If someone asks you to do wrong things, he is not a friend: Amir

  • Jasvinder Sidhu, Hindustan Times, New Delhi
  • Updated: Oct 15, 2014 02:19 IST

At 18, he was on his way to becoming the pace king of Pakistan. But the ground beneath Mohammad Amir's feet caved in after he was found guilty in the spot-fixing scandal with teammates Salman Butt and Mohammad Asif on the 2010 England tour.

He escaped jail in the no-ball-for-cash scam as he was underage, but spent three months in a correctional facility with juvenile criminals. Those were bleak days.

For Amir, watching matches on common TV was a bigger torture than living with dangerous minds. He often cried.

Now, with his five-year ban due to end in September, 2015, Amir is preparing for his second innings.

In an interview to HT, Amir admitted he was guilty in the eyes of his people but they would see a reformed man when he returns. Excerpts:

Q: Do you remember your time in jail?

A: The Feltham Institute was like a reform centre. The first few days, I stayed in a corner, crying. There was a gym and a library. Inmates have to take up different courses. I did a first-aid course. The place was full of criminals but I had done wrong. The one thing I learnt there was that if someone close to you asks you to do wrong things, he is not your friend. Stay away from him. Otherwise, your life will be ruined.

Q: How is your relationship with Mohd Asif and Salman Butt?

A: Both are history for me. I haven't met them since the court case got over, nor have I spoken to them. I don't know where they are and what they are doing.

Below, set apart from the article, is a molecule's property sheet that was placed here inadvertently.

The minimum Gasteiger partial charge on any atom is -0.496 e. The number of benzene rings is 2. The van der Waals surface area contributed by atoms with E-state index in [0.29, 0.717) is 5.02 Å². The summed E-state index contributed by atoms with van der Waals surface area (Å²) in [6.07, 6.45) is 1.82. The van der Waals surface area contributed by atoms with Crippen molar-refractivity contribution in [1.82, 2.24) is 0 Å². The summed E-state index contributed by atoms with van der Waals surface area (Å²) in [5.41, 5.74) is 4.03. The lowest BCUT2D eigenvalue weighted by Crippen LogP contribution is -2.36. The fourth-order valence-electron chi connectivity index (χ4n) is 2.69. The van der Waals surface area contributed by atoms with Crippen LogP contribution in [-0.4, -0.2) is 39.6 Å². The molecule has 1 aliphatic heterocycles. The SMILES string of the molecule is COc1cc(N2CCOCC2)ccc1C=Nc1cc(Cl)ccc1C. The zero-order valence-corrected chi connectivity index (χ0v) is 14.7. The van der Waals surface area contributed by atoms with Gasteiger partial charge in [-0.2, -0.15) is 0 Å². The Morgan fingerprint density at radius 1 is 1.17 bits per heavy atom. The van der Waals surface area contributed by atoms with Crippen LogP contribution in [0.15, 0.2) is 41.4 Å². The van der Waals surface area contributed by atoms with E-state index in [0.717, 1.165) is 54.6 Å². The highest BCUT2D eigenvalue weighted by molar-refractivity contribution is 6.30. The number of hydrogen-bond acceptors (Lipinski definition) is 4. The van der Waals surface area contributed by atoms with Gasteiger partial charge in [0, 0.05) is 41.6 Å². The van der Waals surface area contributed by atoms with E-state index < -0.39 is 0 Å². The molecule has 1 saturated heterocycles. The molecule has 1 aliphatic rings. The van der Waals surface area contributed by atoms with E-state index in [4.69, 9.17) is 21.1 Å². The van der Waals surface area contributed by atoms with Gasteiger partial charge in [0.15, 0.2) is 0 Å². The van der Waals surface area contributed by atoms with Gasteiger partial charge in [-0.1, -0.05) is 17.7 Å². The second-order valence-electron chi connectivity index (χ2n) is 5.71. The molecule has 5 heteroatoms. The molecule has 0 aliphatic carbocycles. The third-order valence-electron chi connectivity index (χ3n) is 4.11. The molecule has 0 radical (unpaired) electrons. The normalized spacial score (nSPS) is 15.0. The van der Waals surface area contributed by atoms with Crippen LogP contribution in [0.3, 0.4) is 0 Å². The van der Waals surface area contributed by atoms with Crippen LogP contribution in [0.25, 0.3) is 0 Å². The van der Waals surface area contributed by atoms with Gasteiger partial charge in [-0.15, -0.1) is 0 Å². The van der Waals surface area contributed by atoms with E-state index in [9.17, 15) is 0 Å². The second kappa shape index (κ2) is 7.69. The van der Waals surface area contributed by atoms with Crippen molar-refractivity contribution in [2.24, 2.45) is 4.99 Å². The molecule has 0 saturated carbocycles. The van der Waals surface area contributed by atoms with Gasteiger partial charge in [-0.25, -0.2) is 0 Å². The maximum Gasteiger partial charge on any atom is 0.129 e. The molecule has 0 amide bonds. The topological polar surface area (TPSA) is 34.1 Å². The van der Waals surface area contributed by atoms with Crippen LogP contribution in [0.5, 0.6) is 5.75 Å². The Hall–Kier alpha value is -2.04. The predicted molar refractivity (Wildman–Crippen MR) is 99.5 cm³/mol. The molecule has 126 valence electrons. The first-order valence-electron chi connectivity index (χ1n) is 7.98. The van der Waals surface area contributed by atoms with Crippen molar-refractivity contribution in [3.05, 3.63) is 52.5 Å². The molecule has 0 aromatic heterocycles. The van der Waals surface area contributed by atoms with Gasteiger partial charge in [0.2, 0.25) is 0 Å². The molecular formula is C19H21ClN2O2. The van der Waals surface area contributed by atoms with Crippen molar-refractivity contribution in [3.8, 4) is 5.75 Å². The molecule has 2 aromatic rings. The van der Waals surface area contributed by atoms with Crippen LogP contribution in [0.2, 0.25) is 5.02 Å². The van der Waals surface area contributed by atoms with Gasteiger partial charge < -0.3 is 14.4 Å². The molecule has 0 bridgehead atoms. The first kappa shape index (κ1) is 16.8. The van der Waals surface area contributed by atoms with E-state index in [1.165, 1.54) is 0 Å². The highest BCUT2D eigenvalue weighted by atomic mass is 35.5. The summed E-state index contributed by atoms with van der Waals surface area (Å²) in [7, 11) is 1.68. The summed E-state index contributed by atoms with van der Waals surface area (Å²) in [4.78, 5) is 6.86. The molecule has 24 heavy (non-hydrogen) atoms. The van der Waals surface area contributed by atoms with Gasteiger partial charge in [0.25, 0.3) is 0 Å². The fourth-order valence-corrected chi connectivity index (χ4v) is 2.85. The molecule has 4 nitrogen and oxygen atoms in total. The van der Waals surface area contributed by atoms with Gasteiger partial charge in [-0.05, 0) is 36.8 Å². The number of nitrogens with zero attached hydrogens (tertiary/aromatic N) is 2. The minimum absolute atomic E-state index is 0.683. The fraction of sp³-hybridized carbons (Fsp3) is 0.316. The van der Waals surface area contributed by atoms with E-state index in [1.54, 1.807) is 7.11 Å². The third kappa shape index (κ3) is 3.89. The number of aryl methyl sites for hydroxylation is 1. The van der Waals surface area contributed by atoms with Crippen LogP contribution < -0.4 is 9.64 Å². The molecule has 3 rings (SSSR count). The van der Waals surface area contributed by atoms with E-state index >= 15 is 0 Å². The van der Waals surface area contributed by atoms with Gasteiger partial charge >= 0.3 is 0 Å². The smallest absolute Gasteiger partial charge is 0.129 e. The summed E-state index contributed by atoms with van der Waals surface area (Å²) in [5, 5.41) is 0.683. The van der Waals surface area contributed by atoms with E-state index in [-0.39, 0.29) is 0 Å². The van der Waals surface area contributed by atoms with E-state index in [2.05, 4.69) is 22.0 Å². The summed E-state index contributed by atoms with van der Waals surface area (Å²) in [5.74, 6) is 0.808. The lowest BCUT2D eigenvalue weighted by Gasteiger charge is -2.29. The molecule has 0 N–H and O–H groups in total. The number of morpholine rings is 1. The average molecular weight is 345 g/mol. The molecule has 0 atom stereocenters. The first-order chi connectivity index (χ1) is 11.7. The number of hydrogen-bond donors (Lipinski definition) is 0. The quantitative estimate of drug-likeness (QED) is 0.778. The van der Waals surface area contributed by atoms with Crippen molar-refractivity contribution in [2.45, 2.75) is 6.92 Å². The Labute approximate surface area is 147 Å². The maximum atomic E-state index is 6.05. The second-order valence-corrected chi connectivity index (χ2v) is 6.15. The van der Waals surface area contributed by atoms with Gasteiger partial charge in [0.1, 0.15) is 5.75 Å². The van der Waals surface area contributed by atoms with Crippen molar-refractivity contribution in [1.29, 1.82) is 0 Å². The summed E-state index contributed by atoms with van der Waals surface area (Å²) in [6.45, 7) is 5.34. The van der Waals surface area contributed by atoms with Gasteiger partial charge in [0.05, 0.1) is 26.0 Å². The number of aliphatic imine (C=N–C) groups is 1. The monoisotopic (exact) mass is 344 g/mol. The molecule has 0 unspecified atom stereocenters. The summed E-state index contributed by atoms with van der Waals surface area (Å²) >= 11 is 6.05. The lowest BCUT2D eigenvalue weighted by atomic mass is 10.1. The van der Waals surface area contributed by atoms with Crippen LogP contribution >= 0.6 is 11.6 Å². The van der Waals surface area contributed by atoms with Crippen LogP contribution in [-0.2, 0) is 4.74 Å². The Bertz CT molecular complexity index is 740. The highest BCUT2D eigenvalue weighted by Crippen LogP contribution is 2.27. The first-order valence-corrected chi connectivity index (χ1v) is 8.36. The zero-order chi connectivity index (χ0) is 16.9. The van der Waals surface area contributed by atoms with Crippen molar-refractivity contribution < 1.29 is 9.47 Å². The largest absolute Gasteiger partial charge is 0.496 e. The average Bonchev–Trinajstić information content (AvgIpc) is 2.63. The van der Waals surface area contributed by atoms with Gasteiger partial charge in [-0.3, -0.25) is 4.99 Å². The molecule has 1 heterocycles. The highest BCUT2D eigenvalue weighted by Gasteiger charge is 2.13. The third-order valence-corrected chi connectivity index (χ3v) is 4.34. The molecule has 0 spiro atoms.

Q: How do you plan your return?

A: I can't imagine living without cricket. My ban is going to end in 12 months, but I have been preparing for a long time. My plan for the return is on paper. I have started basic training and am working on my fitness. At the moment, the only thing on my mind is my return. I have begun to dream that I am bowling in-swingers again.

Q: Will things be the same when you return to the Pakistan team?

A: I don't think so. Actually, my real fight will begin from here. I have to fight on two fronts. First, I have to prove I am the same bowler and cricketer I was before the ban. Then, I have to earn the trust of the people again. This is my first goal. My fans are angry with me. Many times, they have abused me in public. But that was because they loved me. 'Main unka ye karj utarna hai' (This is a debt I have to pay back). I am guilty in their eyes. I know that because of me many Pakistanis stopped watching cricket.

Q: Did you miss cricket a lot?

A: Just imagine, you struggle to realise a dream and when you get there, you are asked to stay away. I learnt a lot from bad times. Whenever I watch a match on TV, I feel like I am dead. I always ask myself, 'what am I doing here, I should be out there.' Many times, I feel my heart would burst.

Q: Who stayed close to you during these times?

A: My family has been a big strength, and my coach Asif Islam Bajwa. Many of my so-called good friends abandoned me, but a few helped a lot. These are tough times but I have to face them. This is my fight, and I have to fight it alone. I have a long life ahead of me. I will certainly regain what I destroyed.

Q: Anything positive happened in this phase?

A: Narjis is the best thing to happen in this crisis. I was in England fighting the spot-fixing case when I met her at a family function and fell in love with her. She is a law graduate. She was the biggest comfort for me when my life was a total mess. After three years of our relationship, we got married recently.

Q: Do you follow current pace bowlers?

A: I recently saw Bhuvneshwar Kumar bowl. If he gets favourable conditions, he swings the ball both ways. But the bowler I love to follow is Dale Steyn. He bowls well in all conditions. He is the best bowler in the world.

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